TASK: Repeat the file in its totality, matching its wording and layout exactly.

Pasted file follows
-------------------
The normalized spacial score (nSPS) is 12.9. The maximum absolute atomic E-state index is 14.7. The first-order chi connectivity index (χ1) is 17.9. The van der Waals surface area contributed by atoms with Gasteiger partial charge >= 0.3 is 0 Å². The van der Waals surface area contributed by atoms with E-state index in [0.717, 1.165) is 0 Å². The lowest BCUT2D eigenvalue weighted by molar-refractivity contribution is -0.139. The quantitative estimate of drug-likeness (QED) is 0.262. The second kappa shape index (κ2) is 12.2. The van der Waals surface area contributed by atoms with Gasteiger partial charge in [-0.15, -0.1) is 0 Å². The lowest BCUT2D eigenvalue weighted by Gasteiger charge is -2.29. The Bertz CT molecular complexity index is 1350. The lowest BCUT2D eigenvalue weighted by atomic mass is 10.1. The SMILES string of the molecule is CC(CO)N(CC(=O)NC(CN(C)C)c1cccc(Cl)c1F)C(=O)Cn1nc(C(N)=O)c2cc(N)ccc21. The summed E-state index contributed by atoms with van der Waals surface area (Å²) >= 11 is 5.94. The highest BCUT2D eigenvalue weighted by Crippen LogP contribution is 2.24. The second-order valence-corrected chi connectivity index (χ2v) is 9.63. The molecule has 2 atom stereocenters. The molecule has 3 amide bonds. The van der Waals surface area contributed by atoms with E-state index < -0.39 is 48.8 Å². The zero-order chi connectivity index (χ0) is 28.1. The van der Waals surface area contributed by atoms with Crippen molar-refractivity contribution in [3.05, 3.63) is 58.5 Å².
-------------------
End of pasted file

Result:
The normalized spacial score (nSPS) is 12.9. The maximum absolute atomic E-state index is 14.7. The first-order chi connectivity index (χ1) is 17.9. The van der Waals surface area contributed by atoms with Gasteiger partial charge >= 0.3 is 0 Å². The van der Waals surface area contributed by atoms with E-state index in [0.717, 1.165) is 0 Å². The lowest BCUT2D eigenvalue weighted by molar-refractivity contribution is -0.139. The quantitative estimate of drug-likeness (QED) is 0.262. The second kappa shape index (κ2) is 12.2. The van der Waals surface area contributed by atoms with Gasteiger partial charge in [-0.15, -0.1) is 0 Å². The lowest BCUT2D eigenvalue weighted by Gasteiger charge is -2.29. The Bertz CT molecular complexity index is 1350. The lowest BCUT2D eigenvalue weighted by atomic mass is 10.1. The SMILES string of the molecule is CC(CO)N(CC(=O)NC(CN(C)C)c1cccc(Cl)c1F)C(=O)Cn1nc(C(N)=O)c2cc(N)ccc21. The summed E-state index contributed by atoms with van der Waals surface area (Å²) >= 11 is 5.94. The highest BCUT2D eigenvalue weighted by Crippen LogP contribution is 2.24. The second-order valence-corrected chi connectivity index (χ2v) is 9.63. The molecule has 2 atom stereocenters. The molecule has 3 amide bonds. The van der Waals surface area contributed by atoms with E-state index < -0.39 is 48.8 Å². The zero-order chi connectivity index (χ0) is 28.1. The van der Waals surface area contributed by atoms with Crippen molar-refractivity contribution in [3.05, 3.63) is 58.5 Å².